CRUISING WITH TERRORIST

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CRUISING WITH TERRORIST

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Title: CRUISING WITH TERRORIST
Author: Cyril Peter
Abstract: The purpose of this exploratory study on cruise ship security was to understand cruise ship passenger’s security perception; what level of security they expect as consumers and what minimum level of security they would be willing to accept. There were a total ten participants in this qualitative study using an interpretivist approach. Tourism is a major revenue generator for New Zealand and protecting this industry is of paramount importance. Once the industry understands their consumers’ security expectations, they can perhaps ‘manage’ any unexpected events accordingly and ensure minimal disruption to business. Terrorists are constantly searching for easier, more accessible, low-investment/high-return targets. They want new, fresh, high-yield targets. Terrorism is not necessarily about killing a huge number of people all at once; it is about creating fear and uncertainty amongst the audience and witnesses, and disrupting everyday life and commerce. Terrorism is about causing chaos, fear and uncertainty. Understanding the expectations of terrorists and also understanding the security needs of the cruise consumers will help the industry to provide the right balance of security without impinging on consumer’s enjoyment and hospitality experience. Hospitality security, unlike security in many other industries, is delicate, in that while it is imperative, it should be invisible. Hospitality needs to appear inviting and welcoming, while at the same time implicitly promising safety and security. Findings: 1) Participants have a laissez-faire attitudes towards security. 2) Passengers believed that security screenings at seaports were less stringent than at airports. Keywords: terrorism, hospitality, tourism, cruise, maritime, soft targets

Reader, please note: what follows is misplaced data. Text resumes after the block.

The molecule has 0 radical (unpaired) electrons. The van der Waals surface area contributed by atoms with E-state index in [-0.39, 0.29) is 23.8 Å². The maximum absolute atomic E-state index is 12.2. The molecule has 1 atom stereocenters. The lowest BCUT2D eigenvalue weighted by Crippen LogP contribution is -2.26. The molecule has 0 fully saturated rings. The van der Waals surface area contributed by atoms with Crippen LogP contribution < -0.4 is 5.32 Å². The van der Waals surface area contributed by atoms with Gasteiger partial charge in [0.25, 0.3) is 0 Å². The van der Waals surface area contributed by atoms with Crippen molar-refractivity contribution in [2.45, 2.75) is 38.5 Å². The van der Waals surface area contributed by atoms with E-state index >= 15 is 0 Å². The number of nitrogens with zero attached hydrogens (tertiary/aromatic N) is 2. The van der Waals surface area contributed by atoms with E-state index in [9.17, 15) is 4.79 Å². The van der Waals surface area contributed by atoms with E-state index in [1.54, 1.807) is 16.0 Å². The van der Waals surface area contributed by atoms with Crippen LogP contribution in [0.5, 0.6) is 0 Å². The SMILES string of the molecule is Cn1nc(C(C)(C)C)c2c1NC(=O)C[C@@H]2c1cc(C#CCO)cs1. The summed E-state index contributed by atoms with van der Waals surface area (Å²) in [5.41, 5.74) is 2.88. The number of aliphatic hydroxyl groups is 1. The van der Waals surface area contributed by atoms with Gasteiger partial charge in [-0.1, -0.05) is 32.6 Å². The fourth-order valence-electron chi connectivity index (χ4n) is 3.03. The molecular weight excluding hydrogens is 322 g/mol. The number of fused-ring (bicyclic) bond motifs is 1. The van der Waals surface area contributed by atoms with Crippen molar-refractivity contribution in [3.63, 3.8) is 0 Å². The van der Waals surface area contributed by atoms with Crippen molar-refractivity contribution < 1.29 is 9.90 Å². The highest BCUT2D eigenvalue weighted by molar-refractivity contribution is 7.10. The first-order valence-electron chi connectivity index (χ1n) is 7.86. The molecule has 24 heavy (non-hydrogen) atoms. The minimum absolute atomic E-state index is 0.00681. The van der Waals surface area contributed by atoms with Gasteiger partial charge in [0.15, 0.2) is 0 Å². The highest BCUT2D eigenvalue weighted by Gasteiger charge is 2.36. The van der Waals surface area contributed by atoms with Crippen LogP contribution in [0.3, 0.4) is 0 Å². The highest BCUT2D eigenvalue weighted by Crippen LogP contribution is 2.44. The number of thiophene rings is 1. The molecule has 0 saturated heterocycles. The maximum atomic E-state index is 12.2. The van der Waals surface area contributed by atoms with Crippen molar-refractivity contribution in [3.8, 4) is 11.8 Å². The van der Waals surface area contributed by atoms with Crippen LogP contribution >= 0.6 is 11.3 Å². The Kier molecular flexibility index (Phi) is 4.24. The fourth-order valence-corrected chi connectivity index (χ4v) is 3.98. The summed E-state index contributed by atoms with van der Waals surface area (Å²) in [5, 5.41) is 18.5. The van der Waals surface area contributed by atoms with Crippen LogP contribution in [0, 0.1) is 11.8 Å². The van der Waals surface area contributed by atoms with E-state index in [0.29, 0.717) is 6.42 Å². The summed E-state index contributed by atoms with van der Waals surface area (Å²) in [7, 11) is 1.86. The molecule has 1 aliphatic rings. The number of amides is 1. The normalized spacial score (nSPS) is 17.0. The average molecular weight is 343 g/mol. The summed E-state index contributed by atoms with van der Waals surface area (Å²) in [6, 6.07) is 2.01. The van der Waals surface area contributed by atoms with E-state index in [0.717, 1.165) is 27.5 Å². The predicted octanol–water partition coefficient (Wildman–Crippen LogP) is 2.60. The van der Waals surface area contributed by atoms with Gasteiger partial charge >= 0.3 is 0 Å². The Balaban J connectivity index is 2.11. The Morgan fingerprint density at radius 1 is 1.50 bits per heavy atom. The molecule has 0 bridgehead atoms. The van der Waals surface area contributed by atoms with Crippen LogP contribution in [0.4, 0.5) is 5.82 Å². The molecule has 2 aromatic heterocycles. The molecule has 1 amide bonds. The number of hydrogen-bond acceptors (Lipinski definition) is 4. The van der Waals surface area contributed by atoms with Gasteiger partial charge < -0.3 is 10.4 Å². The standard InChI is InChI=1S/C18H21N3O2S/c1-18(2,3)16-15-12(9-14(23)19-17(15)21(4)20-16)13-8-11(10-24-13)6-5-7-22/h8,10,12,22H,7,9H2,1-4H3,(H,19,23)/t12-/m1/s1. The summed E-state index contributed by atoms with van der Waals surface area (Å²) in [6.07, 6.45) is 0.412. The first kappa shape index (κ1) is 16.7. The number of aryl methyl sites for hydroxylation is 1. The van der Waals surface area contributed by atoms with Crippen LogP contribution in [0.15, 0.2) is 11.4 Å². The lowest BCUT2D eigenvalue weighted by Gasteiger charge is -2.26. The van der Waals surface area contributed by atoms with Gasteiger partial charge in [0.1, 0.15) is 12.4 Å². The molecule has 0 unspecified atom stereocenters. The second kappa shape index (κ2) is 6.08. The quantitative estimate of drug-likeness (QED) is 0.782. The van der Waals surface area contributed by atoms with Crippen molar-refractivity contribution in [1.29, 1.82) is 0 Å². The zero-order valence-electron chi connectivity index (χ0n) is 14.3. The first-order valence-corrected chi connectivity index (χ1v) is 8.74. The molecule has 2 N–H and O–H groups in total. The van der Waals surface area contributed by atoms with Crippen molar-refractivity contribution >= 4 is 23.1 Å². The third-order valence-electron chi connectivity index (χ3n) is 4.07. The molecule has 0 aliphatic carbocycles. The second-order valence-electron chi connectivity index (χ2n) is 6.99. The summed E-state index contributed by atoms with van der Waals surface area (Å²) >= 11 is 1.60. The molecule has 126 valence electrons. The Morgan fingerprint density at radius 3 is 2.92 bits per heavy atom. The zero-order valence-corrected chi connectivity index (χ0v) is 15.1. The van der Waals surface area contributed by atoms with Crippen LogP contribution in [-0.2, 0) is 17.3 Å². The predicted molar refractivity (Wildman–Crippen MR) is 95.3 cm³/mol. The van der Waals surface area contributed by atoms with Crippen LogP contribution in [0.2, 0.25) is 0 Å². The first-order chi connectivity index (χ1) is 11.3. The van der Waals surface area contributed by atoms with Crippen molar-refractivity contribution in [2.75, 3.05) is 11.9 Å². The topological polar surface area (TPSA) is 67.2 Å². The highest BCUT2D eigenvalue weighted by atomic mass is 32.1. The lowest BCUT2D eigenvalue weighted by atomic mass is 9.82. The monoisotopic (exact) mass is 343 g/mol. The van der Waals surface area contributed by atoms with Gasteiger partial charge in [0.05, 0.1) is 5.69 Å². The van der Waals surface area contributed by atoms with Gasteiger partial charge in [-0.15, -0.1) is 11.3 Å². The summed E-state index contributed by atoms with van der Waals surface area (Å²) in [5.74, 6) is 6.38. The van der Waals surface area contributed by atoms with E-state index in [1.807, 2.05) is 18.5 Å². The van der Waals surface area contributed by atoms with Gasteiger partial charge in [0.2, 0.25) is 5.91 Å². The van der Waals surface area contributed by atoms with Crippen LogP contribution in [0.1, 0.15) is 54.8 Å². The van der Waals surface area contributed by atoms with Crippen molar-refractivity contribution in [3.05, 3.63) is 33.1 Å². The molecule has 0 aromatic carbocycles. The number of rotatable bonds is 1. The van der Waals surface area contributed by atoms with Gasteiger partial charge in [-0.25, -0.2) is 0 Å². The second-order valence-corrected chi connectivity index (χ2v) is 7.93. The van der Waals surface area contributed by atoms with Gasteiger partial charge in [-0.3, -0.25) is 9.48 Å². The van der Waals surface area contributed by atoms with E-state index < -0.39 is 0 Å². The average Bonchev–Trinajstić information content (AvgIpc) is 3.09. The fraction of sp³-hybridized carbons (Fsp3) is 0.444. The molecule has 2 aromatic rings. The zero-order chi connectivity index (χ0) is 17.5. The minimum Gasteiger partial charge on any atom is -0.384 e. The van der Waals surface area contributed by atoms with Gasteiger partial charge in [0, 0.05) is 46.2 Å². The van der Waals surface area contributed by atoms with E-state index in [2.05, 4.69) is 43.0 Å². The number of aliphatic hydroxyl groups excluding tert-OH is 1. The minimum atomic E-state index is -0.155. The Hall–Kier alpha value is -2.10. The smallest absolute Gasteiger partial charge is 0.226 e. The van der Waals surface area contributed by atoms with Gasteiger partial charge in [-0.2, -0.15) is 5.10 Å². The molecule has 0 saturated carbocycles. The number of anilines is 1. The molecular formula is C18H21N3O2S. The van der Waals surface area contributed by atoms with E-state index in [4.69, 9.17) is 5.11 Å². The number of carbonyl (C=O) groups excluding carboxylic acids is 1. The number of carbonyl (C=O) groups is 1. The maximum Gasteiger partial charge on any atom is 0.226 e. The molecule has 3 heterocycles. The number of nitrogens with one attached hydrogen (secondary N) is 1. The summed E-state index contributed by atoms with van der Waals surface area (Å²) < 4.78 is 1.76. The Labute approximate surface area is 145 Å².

Date: 2016-03-01


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